Ah, now that’s more like it.

As we discussed in the previous PGTW installment, Disc One of Ruby Trax was a rather inauspicious first step for such an ambitious project. They had their pick of the UK’s top acts, and they thought that letting the Fatima Mansions creep their way, both literally and figuratively, through Bryan Adams’ “Everything I Do (I Do It for You)” was not only a good idea, but worthy of the opening disc? Huh.

And in the interest of full disclosure, that would not be the last lapse in judgment they would have. In fact, Disc Two of Ruby Trax, while far more consistent than Disc One, opens with Carter the Unstoppable Sex Machine covering… “Another Brick in the Wall.” (Brought to you by Bad Idea Jeans.) On the surface, you might think that the boys behind “Sheriff Fatman” might be able to inject a little fun into Pink Floyd’s dark disco juggernaut, but no. Instead, they slow it down to a snail’s pace, and for no reason whatsoever, they shout “Motherfucker!” after the second chorus. Next.

The next two songs have been the subject of much discussion and debate, even between the bands themselves. Blur tackles “Maggie May” minus bassist Alex James (he was vehemently opposed to covering Rod the Mod and refused to play on the song), and how much you like this cover depends greatly on your reverence for the original. Personally, I like “Maggie May” but heard it more than enough growing up, so I’ll take Blur’s cover gladly, though it sounds like they recorded it in about 20 minutes. Then comes Tears for Fears’ note-for-note cover of David Bowie’s “Ashes to Ashes,” and once again I will admit my bias. One of my favorite Bowie songs being covered by one of my favorite singers, ever. I couldn’t care less that it’s identical to the original, since it’s a pretty hard song to “make your own,” as it were. Apparently Roland Orzabal had tried doing something left-field with it, but it wasn’t working, so they went the Gus Van Zant “Psycho” route instead. Orzabal acknowledged that the band more or less took the easy way out with the Bowie cover when compiling B-sides for the band’s Saturnine Martial & Lunatic album, but then said, “Still, it’s better than Blur’s version of ‘Maggie May.’ (Or is it?)” Yes, Roland, it’s better. But I like your version too, Damon. I’m such a kiss-ass.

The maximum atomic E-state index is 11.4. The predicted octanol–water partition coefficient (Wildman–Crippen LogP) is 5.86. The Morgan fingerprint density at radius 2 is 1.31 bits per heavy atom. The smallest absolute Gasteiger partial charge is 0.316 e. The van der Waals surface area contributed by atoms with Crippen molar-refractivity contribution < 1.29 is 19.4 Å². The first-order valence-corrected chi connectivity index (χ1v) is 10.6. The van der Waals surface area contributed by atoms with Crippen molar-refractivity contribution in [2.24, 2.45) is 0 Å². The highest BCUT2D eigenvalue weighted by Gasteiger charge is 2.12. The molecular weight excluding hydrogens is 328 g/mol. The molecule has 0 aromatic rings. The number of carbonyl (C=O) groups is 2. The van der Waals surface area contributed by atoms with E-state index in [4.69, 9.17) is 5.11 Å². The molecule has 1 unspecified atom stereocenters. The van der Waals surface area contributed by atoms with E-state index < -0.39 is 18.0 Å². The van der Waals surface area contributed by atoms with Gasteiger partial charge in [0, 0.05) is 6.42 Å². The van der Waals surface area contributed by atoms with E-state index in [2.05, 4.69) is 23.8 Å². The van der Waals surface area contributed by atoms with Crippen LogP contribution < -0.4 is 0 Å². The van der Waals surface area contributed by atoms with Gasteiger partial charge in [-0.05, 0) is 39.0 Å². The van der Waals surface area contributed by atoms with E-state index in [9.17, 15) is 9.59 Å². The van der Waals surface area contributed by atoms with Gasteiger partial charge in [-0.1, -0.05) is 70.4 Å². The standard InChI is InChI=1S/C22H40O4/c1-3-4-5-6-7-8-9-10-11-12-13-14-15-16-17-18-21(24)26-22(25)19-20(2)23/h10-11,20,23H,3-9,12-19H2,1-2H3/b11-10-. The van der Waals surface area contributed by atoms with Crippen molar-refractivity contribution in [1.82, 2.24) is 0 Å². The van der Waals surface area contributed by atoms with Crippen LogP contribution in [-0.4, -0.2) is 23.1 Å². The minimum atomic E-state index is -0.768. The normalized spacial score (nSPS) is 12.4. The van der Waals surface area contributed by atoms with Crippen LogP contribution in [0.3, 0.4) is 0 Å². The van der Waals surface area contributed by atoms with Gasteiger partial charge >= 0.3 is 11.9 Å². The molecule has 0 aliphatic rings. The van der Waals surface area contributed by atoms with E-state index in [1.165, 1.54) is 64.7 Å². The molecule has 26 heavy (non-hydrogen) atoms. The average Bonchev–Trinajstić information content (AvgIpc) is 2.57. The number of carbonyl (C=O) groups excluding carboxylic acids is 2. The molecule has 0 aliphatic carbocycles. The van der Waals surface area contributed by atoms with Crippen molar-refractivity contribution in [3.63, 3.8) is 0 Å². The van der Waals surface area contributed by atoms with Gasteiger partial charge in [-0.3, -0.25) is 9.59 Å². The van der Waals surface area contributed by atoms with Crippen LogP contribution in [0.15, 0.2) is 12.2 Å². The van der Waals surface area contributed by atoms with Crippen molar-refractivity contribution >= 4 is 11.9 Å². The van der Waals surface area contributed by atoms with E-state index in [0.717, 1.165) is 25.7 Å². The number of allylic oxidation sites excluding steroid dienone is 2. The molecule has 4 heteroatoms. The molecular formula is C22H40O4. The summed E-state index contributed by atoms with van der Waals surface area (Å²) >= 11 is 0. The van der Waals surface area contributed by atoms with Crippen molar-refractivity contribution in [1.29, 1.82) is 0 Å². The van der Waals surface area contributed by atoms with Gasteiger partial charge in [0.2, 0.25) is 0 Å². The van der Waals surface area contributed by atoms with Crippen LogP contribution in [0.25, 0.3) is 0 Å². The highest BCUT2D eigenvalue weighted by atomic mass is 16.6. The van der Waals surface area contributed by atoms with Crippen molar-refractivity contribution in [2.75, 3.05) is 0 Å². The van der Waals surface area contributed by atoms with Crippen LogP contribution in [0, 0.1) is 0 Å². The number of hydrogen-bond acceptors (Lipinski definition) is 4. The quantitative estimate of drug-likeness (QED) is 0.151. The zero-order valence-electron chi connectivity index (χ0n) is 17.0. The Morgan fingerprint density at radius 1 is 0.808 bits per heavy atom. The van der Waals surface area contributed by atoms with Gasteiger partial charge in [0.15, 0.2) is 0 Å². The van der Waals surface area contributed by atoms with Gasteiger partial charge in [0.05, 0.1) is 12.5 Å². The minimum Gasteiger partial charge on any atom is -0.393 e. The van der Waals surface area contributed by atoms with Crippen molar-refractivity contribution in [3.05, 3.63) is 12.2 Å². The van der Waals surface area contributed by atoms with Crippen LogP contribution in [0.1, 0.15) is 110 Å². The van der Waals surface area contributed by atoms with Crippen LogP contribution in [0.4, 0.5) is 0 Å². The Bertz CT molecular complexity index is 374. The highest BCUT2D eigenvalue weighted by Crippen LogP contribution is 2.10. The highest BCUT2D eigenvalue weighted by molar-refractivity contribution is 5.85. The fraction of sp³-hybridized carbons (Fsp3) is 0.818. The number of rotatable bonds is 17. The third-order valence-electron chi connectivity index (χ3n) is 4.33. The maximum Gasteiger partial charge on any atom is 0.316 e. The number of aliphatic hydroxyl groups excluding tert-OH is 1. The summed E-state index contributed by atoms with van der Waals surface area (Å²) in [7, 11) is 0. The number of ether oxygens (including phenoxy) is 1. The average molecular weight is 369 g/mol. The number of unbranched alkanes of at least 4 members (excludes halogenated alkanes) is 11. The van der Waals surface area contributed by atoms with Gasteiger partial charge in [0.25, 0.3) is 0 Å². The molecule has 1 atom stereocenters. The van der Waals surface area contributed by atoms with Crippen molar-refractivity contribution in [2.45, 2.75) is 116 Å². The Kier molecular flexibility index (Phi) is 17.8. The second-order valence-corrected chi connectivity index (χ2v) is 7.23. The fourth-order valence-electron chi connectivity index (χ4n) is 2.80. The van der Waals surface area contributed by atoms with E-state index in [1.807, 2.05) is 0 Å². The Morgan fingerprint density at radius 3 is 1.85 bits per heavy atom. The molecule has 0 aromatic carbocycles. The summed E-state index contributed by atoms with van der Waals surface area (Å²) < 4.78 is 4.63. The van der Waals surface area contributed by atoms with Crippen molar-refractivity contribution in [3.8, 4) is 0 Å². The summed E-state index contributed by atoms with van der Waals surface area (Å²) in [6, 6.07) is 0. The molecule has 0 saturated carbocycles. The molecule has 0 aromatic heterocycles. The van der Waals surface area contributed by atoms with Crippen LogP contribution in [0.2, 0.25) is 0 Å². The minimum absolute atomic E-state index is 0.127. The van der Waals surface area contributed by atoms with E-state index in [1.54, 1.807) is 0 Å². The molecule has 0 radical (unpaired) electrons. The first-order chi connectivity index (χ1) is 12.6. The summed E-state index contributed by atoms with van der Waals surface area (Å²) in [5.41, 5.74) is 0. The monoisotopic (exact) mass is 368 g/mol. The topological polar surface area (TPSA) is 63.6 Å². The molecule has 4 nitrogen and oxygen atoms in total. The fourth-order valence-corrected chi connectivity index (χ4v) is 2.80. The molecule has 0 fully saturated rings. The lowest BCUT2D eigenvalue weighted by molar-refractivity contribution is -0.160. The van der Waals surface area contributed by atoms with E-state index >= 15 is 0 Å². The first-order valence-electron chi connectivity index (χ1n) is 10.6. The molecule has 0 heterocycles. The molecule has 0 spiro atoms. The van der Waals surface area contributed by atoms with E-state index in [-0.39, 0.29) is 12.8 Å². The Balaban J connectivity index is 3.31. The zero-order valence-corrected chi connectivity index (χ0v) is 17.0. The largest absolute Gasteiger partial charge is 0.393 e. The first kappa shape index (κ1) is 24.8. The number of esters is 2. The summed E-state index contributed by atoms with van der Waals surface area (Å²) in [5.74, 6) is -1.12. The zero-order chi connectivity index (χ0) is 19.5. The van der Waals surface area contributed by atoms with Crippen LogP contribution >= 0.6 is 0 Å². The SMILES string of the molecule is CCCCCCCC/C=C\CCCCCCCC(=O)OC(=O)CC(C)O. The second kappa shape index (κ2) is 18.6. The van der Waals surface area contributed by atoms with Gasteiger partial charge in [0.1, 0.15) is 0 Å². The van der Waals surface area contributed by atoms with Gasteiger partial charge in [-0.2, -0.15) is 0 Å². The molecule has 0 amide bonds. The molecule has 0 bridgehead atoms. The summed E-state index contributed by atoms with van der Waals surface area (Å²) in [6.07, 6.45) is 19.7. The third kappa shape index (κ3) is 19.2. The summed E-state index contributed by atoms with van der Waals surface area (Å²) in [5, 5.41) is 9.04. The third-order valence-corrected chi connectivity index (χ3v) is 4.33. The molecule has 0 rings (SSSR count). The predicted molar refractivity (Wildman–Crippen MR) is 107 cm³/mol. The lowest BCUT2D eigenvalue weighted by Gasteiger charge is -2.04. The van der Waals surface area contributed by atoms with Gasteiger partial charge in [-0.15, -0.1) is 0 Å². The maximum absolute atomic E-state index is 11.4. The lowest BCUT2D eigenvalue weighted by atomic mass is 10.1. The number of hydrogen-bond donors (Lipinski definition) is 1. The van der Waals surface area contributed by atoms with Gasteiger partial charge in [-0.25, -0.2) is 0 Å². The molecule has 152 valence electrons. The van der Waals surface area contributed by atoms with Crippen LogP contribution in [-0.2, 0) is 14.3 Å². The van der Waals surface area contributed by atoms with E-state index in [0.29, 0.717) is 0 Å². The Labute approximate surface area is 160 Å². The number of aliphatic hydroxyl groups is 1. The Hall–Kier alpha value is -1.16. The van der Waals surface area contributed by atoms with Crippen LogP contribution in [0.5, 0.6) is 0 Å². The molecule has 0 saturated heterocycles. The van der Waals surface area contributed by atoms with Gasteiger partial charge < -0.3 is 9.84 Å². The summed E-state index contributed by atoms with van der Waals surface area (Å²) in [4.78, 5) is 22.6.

The House of Love shoegaze the bejeezus out of “Rock Your Baby,” and the Frank and Walters deliver a pretty pointless version of “I’m a Believer.” And then there’s Suede’s cover of “Brass in Pocket,” which has more pent-up sexual tension than anything Chrissie Hynde has ever recorded. (Funny how other artists tap the emotional core of Hynde’s songs better than she does. Look at Everything but the Girl’s version of “Kid” for another example.) On the other end of the spectrum, Tori Amos strips every ounce of sexuality out of “Ring My Bell,” while Marc Almond clearly thought that Madonna’s version of “Like a Prayer” wasn’t fabulous enough. As for EMF’s version of “Shaddup You Face,” well, I’m not sure what to say. On one hand, it’s rather fitting that a band with such a short shelf life would cover a novelty song. On the other hand, that’s a pretty cool beat they put to it, even if it ends with wave after wave of profanity.

Disc Two’s final two songs are arguably this disc’s finest. Ned’s Atomic Dustbin take Charlene’s “I’ve Never Been to Me” and rip it up in the best way imaginable, trading their basses and drums for keyboards and a drum machine. Boy George closes the affair with a sobering take on fellow Buddhist George Harrison’s “My Sweet Lord.” Rounding out the set are Kingmaker covering “Lady Madonna” and, in one of the set’s greatest missed opportunities, the Farm covering “Don’t You Want Me.” If this had a drum track half as fun as the one they assembled for “Groovy Train,” this could have been something special. Well, they would have needed to re-cut singer Peter Hooton’s pancake-flat vocals as well.

Coming up in two weeks: Disc Three, where Jesus Jones does the unthinkable, we get a Kraftwerk two-fer, and Vic Reeves pisses all over Ultravox.

1. Carter USM – Another Brick in the Wall
2. Blur – Maggie May
3. Tears for Fears – Ashes to Ashes
4. House of Love – Rock Your Baby
5. The Frank & Walters – I’m a Believer
6. EMF – Shaddup You Face
7. Suede – Brass in Pocket
8. Tori Amos – Ring My Bell
9. Kingmaker – Lady Madonna
10. Marc Almond – Like a Prayer
11. The Farm – Don’t You Want Me?
12. Ned’s Atomic Dustbin – I’ve Never Been to Me
13. Boy George – My Sweet Lord

About the Author

David Medsker

David Medsker used to be "with it." But then they changed what "it" was. Now what he's "with" isn't "it," and what's "it" seems weird and scary to him. He is available for children's parties.

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